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Broadleaf Crops

Hans Kandel NDSU Extension Agronomist e-mail Hans.Kandel at NDSU.edu

Radish

Cover Crops

There are many options for cover crops on the farm. The first option is to use a species in the grass family (oats, barley, wheat, sorghum, etc). The second option is to use a broadleaf crop (field pea, clovers, turnip, other brassica species, and others) and the third option is to use a crop mixture using different species. The grasses are relatively inexpensive, can be broadcast or drilled, take up nitrogen from the soil, promote mycorrhiza growth in the soil, and broadleaf herbicides can be used if necessary to control some weeds.  The advantage of using a legume is that it can biologically fix Nitrogen. The legume biomass has about 4% Nitrogen. Not all of this Nitrogen is biologically fixed as some is taken up from the soil. For the best results field pea and other species with large seeds need to be planted with a drill or planter and not broadcasted. Other small seeded legumes and other crop species can be broadcasted and harrowed in. However using a seeder will give better results. A cocktail of different species is popular in certain areas of the state.

The benefit of cocktails is that they contain many different species and depending on the growing conditions the most adapted species will dominate in the mixture.  Warm and cool season crops can be mixed as well as broadleaf and grass species. There is not one mixture that fits all conditions. Many different mixtures can work. It will depend on the main objective of the producer. If fixing nitrogen is important the mixture should be a mix of legumes with a small percentage of other crops. If for instance late fall grazing is an objective, possibly turnips and radishes could be a component of the mixture. The more diverse the mixture the more likely it is that some of the component species will do well during the season. The cost of course needs to be considered. Weed control before seeding of a cocktail is important. A great resource for North Dakota is the “Cover Crop Chart” produced by the Northern Great Plains Research Laboratory ARS staff at Mandan.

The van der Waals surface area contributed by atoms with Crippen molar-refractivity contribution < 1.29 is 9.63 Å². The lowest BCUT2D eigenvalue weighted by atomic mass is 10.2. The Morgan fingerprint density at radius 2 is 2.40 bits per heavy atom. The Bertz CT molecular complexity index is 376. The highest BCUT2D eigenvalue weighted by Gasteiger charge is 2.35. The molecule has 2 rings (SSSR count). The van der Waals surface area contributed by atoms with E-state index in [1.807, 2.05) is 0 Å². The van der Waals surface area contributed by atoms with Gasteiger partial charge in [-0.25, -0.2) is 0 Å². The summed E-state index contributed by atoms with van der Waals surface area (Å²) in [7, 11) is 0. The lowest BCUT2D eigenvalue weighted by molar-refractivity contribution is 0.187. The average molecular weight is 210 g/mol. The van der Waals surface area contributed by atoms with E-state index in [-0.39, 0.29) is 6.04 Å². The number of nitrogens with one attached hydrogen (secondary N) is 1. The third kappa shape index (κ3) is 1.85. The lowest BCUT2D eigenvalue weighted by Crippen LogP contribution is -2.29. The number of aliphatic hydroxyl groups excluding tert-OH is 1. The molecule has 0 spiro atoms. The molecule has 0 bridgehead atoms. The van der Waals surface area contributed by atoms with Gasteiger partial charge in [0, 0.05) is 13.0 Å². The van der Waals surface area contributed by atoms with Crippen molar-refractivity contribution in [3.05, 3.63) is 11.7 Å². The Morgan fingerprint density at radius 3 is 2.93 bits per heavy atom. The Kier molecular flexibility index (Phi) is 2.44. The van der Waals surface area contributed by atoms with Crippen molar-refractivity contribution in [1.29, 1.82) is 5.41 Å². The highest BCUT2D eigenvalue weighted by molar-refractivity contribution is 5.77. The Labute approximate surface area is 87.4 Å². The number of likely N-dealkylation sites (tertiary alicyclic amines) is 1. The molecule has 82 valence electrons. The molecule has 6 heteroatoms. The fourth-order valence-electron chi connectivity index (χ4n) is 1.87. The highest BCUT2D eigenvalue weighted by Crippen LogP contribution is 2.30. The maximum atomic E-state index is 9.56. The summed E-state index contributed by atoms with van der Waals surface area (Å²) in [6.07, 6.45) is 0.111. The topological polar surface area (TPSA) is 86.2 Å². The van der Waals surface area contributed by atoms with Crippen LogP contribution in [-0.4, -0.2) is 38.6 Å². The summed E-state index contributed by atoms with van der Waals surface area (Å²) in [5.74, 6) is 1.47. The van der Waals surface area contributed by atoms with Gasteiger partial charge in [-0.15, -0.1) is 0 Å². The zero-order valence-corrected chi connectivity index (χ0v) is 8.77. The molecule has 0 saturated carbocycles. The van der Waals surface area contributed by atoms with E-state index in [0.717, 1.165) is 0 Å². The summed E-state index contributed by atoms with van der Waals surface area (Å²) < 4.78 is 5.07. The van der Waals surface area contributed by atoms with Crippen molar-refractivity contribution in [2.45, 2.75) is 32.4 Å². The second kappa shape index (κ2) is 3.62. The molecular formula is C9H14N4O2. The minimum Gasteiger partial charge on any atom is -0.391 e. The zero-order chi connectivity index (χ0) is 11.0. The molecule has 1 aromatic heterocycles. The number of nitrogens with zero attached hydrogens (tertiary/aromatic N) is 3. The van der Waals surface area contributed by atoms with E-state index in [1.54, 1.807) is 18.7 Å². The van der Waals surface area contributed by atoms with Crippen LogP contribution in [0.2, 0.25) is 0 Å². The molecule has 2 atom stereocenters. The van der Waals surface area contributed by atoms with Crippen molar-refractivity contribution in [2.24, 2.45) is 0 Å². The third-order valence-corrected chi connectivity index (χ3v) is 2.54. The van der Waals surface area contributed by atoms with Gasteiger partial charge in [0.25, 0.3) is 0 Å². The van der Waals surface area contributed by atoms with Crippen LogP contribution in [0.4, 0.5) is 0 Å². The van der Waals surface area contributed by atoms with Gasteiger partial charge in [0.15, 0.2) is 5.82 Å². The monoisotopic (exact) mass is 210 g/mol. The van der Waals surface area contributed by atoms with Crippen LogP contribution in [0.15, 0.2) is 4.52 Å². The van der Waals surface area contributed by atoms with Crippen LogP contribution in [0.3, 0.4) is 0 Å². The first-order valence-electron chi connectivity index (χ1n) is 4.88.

Managing Cover Crops Profitably is a book with detailed information on cover crops it can be down loaded for free from the SARE website.

Other considerations for acres which have not been seeded: use the area as acreage for seeding winter wheat in the fall, clean the rocks out of the field, or take the opportunity to install sub-surface drainage or improve surface drainage.

Cover Crops After Wheat

Before using cover crops in the cropping system, it is important to decide what the purpose is of the cover crop, forage crop, or cover crop mixture. Using a mixture of cover crops may allow producers to meet several goals simultaneously. Cover crop mixtures add more diversity, compete better with weeds, optimize nutrient cycling, and use the available moisture in a more efficient manner. Mellowing the soil and/or adding organic matter are usually the primary goals of growing a cover crop. Use of soil moisture by a cover crop, during the period after the main crop has been harvested, might be one of the objectives in a relatively wet year. However, in a dry year, such as 2012, a cover crop may use soil moisture that otherwise possibly might be used by a crop during the next season.